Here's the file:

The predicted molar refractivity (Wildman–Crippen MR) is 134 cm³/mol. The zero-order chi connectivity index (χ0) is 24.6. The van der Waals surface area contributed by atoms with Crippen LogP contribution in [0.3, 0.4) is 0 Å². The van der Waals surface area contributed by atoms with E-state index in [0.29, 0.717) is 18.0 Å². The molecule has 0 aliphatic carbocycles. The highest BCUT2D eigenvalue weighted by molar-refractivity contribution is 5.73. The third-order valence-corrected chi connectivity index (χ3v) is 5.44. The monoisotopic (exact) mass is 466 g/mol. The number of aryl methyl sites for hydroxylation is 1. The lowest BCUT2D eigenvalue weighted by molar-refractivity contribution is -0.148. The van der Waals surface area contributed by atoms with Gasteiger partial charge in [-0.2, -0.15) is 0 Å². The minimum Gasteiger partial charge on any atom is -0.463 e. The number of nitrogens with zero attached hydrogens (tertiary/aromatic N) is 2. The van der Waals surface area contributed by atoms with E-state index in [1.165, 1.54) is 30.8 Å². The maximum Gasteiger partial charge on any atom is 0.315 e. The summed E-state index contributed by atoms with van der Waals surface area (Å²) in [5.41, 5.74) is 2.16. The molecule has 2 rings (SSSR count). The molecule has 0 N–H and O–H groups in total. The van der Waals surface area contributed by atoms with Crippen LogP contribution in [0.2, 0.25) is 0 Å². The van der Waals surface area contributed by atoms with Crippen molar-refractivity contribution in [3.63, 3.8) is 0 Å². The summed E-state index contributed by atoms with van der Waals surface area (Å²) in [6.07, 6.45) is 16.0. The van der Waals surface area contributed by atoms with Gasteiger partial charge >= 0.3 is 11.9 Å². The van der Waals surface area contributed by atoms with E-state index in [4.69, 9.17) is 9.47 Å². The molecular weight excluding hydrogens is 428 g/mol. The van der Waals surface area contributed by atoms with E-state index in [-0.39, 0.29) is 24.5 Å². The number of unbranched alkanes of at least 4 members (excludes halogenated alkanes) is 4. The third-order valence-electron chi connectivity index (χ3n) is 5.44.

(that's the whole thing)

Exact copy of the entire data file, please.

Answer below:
The predicted molar refractivity (Wildman–Crippen MR) is 134 cm³/mol. The zero-order chi connectivity index (χ0) is 24.6. The van der Waals surface area contributed by atoms with Crippen LogP contribution in [0.3, 0.4) is 0 Å². The van der Waals surface area contributed by atoms with E-state index in [0.29, 0.717) is 18.0 Å². The molecule has 0 aliphatic carbocycles. The highest BCUT2D eigenvalue weighted by molar-refractivity contribution is 5.73. The third-order valence-corrected chi connectivity index (χ3v) is 5.44. The monoisotopic (exact) mass is 466 g/mol. The number of aryl methyl sites for hydroxylation is 1. The lowest BCUT2D eigenvalue weighted by molar-refractivity contribution is -0.148. The van der Waals surface area contributed by atoms with Gasteiger partial charge in [-0.2, -0.15) is 0 Å². The minimum Gasteiger partial charge on any atom is -0.463 e. The number of nitrogens with zero attached hydrogens (tertiary/aromatic N) is 2. The van der Waals surface area contributed by atoms with E-state index in [1.165, 1.54) is 30.8 Å². The maximum Gasteiger partial charge on any atom is 0.315 e. The summed E-state index contributed by atoms with van der Waals surface area (Å²) in [5.41, 5.74) is 2.16. The molecule has 2 rings (SSSR count). The molecule has 0 N–H and O–H groups in total. The van der Waals surface area contributed by atoms with Crippen LogP contribution in [0.2, 0.25) is 0 Å². The van der Waals surface area contributed by atoms with Crippen molar-refractivity contribution in [3.63, 3.8) is 0 Å². The summed E-state index contributed by atoms with van der Waals surface area (Å²) in [6.07, 6.45) is 16.0. The van der Waals surface area contributed by atoms with Gasteiger partial charge >= 0.3 is 11.9 Å². The van der Waals surface area contributed by atoms with E-state index in [4.69, 9.17) is 9.47 Å². The molecular weight excluding hydrogens is 428 g/mol. The van der Waals surface area contributed by atoms with E-state index in [-0.39, 0.29) is 24.5 Å². The number of unbranched alkanes of at least 4 members (excludes halogenated alkanes) is 4. The third-order valence-electron chi connectivity index (χ3n) is 5.44.